Elliott Mcalpine, a current junior at Eastern, has been swimming competitively since age 7. Throughout her decade of competing, she currently holds the school record in the 200 IM (individual medley), the 200 free, the 50 free, the 500 free, the 200 freestyle relay, the 200 medley relay, and the 100 IM at her club, the Rapids Area YMCA Rays. Elliott has competed at the MHSAA Division 1 State Championship Meet for the past three years for the FHNE team, placing 5th in the 200 IM in 2022, earning her all-state honors. Additionally, she competed at the YMCA Short Course National Championships in 2022 with the YMCA Rays.
Outside of swimming, Elliott is a part of the Forest Hills Water Polo team, the National Honor Society, and the Community Giving Club.
Looking towards the future, Elliott is planning on swimming in college but is unsure of which school at the moment. As of now, Elliott has been looking at various MAC schools, Grand Valley State University, and Oakland University. This is a shift for her compared to the Big Ten dreams she had as a child, explaining, “I want to be somewhere where I really contribute to the team more as opposed to just being a person on the team.”
Q: What’s your favorite part of the swim and why?
A: My favorite part of swim is definitely the people, which I feel like is a really basic answer. But for me, why I do swim is because I love the sport, but the people that are in it just make it such an amazing place to be. All of my best friends are swimmers, whether that’s high school or club; we do everything together. They know everything about me and we just push each other every day, and I love being in such a positive environment.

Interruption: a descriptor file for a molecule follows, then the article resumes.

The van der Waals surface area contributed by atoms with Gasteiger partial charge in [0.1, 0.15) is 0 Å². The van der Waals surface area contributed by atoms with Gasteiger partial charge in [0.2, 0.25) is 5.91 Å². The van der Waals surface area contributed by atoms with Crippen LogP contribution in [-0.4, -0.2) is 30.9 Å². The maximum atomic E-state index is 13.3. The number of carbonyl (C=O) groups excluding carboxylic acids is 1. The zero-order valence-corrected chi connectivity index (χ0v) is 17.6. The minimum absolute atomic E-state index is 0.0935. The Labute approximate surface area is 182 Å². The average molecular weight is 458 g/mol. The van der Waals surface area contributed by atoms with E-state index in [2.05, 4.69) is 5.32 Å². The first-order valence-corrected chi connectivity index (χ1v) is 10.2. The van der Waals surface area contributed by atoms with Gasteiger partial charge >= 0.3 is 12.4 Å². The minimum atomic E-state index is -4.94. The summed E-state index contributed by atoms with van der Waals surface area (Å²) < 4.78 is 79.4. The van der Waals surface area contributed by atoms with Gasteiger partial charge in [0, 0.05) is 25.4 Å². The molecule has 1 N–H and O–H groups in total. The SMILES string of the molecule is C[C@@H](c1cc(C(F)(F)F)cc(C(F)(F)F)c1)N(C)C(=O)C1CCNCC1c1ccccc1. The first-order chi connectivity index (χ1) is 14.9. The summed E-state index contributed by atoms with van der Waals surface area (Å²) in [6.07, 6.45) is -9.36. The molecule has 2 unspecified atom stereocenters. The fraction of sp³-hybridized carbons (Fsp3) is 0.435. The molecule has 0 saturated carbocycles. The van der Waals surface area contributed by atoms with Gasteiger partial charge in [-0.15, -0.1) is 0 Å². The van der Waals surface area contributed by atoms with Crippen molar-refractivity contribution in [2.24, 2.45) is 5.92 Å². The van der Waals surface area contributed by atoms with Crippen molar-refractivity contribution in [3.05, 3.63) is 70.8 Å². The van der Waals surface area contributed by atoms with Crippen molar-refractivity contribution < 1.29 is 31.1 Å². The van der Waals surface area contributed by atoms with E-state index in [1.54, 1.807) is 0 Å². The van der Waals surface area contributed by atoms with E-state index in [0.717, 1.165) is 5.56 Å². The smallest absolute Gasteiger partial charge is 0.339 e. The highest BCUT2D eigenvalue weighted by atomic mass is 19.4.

Q: Do you have a favorite “moment” from swim that you can remember?
A: My favorite moment from this past high school season was at the conference finals. We wanted to win – that was our goal to win the conference for the medley relay. And we did it. Right before we were in the ready room, which is the room that you’re in before you walk out to race and my coach comes in and says, “Okay guys, you are going to try to get the conference record today.” My teammates and I had no idea that that was even reachable. And so after she told us we said, “You know what, let’s try to get it,” and we went out, we swam, and we got it. It was so fun and just a really surreal moment.
Q: How have you managed to compete at such a high level while balancing school work?
A: I have to stay very on top of my stuff. When I was in middle school and a freshman in high school, I could kind of slack off and just push off my work till later. But in my sophomore and junior years I’m taking harder classes and my workload is just more than it was in the past, so any free time in school I’m always working on homework; I never just sit there at the end of class, I’m always working on stuff to try to minimize my homework. And then as soon as I got home every day I start working on my homework to just get it done so I don’t have to worry about it before or after practice.
Q: What’s the difference between high school swimming and club swimming?
A: The biggest difference is the kinds of people that are on the teams, but both teams are fun in their own way. High school swim is a very team-driven sport – you want your team to do well. It’s more like this in colligate swimming too; you compete for your team. It’s not ‘I want to win my race,’ it’s ‘I’m winning my race for my team.’ Club is very individualized. It doesn’t matter if your team wins or if your team does well; it’s solely for you. So you want to do well for yourself or you want to do well to improve your times. It’s not as much of a community as high school swim is.